Back in November, I suffered a mental health crisis, and wound up in my local county hospital's psychiatric emergency room. I'm still dealing with the paperwork and financial fallout from that, which is a distinctly suboptimal state of affairs, but I've just realised that there is in fact a perverse incentive operating here; it's in the hospital's interests to suck at accounting.
Now I should mention that part of the delay was due to their billing the wrong insurance provider (in most US states, Blue Cross and Blue Shield are in fact one and the same, while in California they are NOT the same; I have Blue Shield insurance, they initially attempted to bill Blue Cross, and naturally got an answer of "Who's he? Never heard of him." when they provided my name. The fact that they somehow managed to overbill by two orders of magnitude, leading me to suspect a failure to hit the button that puts in a decimal point, is a mere bagatelle) but still, one might expect things to be done promptly.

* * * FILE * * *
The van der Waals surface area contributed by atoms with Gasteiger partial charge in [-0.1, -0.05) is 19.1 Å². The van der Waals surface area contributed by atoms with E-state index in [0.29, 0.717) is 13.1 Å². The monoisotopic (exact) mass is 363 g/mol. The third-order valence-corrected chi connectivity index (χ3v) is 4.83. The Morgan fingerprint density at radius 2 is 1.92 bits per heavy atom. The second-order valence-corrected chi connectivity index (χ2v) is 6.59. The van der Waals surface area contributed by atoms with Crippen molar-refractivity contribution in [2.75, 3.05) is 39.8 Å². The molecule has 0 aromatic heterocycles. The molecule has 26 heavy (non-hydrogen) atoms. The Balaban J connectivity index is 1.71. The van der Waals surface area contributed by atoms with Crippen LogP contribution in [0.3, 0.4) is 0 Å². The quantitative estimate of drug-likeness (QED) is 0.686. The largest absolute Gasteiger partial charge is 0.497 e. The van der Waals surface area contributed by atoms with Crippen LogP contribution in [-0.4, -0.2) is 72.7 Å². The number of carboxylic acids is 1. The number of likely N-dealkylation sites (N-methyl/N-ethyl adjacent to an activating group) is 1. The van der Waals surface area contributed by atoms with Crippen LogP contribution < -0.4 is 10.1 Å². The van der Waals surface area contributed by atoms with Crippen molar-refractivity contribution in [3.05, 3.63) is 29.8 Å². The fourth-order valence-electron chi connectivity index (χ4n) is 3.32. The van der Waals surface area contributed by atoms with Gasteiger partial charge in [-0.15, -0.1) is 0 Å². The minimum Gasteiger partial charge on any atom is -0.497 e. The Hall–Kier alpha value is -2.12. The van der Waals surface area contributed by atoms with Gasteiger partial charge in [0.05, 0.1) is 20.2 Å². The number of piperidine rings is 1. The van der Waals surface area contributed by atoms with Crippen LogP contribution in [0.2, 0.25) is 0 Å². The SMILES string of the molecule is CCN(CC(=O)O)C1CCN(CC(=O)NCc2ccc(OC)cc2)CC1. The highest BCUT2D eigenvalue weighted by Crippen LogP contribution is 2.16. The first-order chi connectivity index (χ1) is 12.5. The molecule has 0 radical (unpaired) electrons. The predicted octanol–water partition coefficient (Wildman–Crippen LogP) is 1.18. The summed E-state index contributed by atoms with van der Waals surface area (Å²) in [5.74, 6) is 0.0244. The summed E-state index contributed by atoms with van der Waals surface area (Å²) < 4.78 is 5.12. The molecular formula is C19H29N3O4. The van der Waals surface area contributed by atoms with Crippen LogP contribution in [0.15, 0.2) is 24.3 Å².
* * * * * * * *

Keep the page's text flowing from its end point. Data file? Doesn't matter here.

Not so, unfortunately; it's more in their interests to drag things out so that the patient wants this to just be over, and stops scrutinising the bills they receive. It's also in their interest to be distinctly less than wonderful at actually connecting payments to services.
You see, once they finally managed to bill the correct insurance company, they were paid promptly. Unfortunately, their accounting system is apparently a mess; the payment for $x-100 (since for this service, I have a $100 co-pay) didn't actually get applied to the account for my services, so when they generated a bill for me it was for $x, not the $100 it should have been for. Had I not been a good boy and kept my insurers' notifications of payments made, this might have slipped by me; they'd have ended up with $2x-100, instead of $x. When x is the thick end of a grand, it becomes clear that it's very much in the hospital's interests to suck at matching up payments with accounts.
I don't have a plan to fix the broken healthcare "system" in the USA, but I very much feel that perverse incentives like that are a big part of the problem.